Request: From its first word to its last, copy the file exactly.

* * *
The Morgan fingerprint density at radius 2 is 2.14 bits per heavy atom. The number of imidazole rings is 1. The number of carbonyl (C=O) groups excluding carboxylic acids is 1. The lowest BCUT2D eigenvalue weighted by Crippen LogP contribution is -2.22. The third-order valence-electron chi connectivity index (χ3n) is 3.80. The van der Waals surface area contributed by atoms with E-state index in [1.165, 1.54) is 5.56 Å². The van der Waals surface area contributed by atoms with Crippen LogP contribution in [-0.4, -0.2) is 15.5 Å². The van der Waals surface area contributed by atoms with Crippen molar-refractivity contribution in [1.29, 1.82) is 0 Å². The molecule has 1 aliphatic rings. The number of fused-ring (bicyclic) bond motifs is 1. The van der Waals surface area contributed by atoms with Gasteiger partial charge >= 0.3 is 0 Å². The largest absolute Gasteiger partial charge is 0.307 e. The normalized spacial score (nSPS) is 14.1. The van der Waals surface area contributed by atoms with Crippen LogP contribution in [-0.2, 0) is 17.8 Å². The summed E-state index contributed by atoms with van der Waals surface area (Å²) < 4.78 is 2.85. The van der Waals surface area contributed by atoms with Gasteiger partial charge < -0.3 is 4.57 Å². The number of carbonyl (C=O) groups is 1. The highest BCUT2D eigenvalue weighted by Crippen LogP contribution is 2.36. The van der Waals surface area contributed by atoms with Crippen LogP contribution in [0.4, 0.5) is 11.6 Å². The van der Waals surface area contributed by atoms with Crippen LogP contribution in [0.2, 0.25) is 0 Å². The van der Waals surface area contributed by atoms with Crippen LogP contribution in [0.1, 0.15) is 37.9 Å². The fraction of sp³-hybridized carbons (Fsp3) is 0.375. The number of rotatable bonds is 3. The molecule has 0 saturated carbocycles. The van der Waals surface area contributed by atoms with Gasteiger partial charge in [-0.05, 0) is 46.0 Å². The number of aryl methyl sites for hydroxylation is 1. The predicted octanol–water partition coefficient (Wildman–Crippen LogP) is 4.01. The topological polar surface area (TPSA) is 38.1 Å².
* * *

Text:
The Morgan fingerprint density at radius 2 is 2.14 bits per heavy atom. The number of imidazole rings is 1. The number of carbonyl (C=O) groups excluding carboxylic acids is 1. The lowest BCUT2D eigenvalue weighted by Crippen LogP contribution is -2.22. The third-order valence-electron chi connectivity index (χ3n) is 3.80. The van der Waals surface area contributed by atoms with E-state index in [1.165, 1.54) is 5.56 Å². The van der Waals surface area contributed by atoms with Crippen LogP contribution in [-0.4, -0.2) is 15.5 Å². The van der Waals surface area contributed by atoms with Crippen molar-refractivity contribution in [1.29, 1.82) is 0 Å². The molecule has 1 aliphatic rings. The number of fused-ring (bicyclic) bond motifs is 1. The van der Waals surface area contributed by atoms with Gasteiger partial charge >= 0.3 is 0 Å². The largest absolute Gasteiger partial charge is 0.307 e. The normalized spacial score (nSPS) is 14.1. The van der Waals surface area contributed by atoms with Crippen LogP contribution in [-0.2, 0) is 17.8 Å². The summed E-state index contributed by atoms with van der Waals surface area (Å²) < 4.78 is 2.85. The van der Waals surface area contributed by atoms with Gasteiger partial charge < -0.3 is 4.57 Å². The number of carbonyl (C=O) groups is 1. The highest BCUT2D eigenvalue weighted by Crippen LogP contribution is 2.36. The van der Waals surface area contributed by atoms with Crippen LogP contribution in [0.4, 0.5) is 11.6 Å². The van der Waals surface area contributed by atoms with Crippen LogP contribution in [0.2, 0.25) is 0 Å². The van der Waals surface area contributed by atoms with Crippen LogP contribution in [0.1, 0.15) is 37.9 Å². The fraction of sp³-hybridized carbons (Fsp3) is 0.375. The number of rotatable bonds is 3. The molecule has 0 saturated carbocycles. The van der Waals surface area contributed by atoms with Gasteiger partial charge in [-0.05, 0) is 46.0 Å². The number of aryl methyl sites for hydroxylation is 1. The predicted octanol–water partition coefficient (Wildman–Crippen LogP) is 4.01. The topological polar surface area (TPSA) is 38.1 Å².